Surface Plasmon Resonance Spectroscopy of Gold Nanoparticle-Coated Substrates: Use as an Indicator of Exposure to Chemical Warfare Simulants
DEFENCE RESEARCH AND DEVELOPMENT SUFFIELD (ALBERTA)
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Gold nanoparticles with diameters of 9 or- 6 nm have been synthesized, using the citrate reduction method, and deposited onto quartz substrates. The responsiveness of the resulting gold nanoparticle films to gas-phase warfare agent simulant exposures has been examined using 2-chloroethyl ethyl sulfide and paraoxon. Significant shifts in the peak position of the surface plasmon resonance associated with the nanoparticles were observed in both cases. This shift was reversible and the peak positions returned to their pre-exposure values once the simulants were removed. The response to the exposure events was also found to be faster than 10 s, the rate at which data was acquired in the experiments. A larger shift was observed upon exposure of the films to formaldehyde, a highly hazardous toxic industrial chemical. Unlike 2-chloroethyl ethyl sulfide and paraoxon, the shift was not readily reversible and extensive heating and pumping under vacuum was required to shift the peak position back to pre-exposure values. Through analysis of the 2-chloroethyl ethyl sulfide and paraoxon data, 600 pM and 2 nM are estimated as lower detection limits for the two simulants, respectively.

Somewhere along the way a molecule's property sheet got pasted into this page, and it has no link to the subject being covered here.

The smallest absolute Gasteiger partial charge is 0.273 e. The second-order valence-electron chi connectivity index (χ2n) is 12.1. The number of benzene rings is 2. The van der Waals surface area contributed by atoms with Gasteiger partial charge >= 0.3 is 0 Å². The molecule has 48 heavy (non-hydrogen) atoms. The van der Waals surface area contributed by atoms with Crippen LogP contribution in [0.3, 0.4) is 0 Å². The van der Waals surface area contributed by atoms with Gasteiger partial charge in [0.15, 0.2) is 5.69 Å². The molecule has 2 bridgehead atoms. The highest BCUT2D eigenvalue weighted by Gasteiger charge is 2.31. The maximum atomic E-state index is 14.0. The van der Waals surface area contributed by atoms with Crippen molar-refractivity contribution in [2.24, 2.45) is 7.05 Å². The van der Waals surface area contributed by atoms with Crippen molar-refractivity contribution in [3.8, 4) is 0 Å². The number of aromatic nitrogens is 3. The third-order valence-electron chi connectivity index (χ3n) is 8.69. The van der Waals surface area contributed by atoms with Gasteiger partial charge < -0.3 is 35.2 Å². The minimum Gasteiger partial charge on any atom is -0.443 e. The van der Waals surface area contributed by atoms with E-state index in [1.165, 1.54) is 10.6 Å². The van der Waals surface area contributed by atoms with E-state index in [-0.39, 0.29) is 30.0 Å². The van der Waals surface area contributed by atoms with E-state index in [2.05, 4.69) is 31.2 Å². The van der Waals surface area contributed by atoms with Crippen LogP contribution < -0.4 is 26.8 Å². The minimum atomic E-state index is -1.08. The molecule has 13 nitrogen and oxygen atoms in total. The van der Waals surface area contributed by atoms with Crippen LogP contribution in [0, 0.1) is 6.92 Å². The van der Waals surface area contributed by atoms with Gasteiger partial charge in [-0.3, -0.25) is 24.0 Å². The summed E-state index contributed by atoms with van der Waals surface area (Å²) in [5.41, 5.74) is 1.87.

- Atomic and Molecular Physics and Spectroscopy
- Nuclear Physics and Elementary Particle Physics
- Chemical, Biological and Radiological Warfare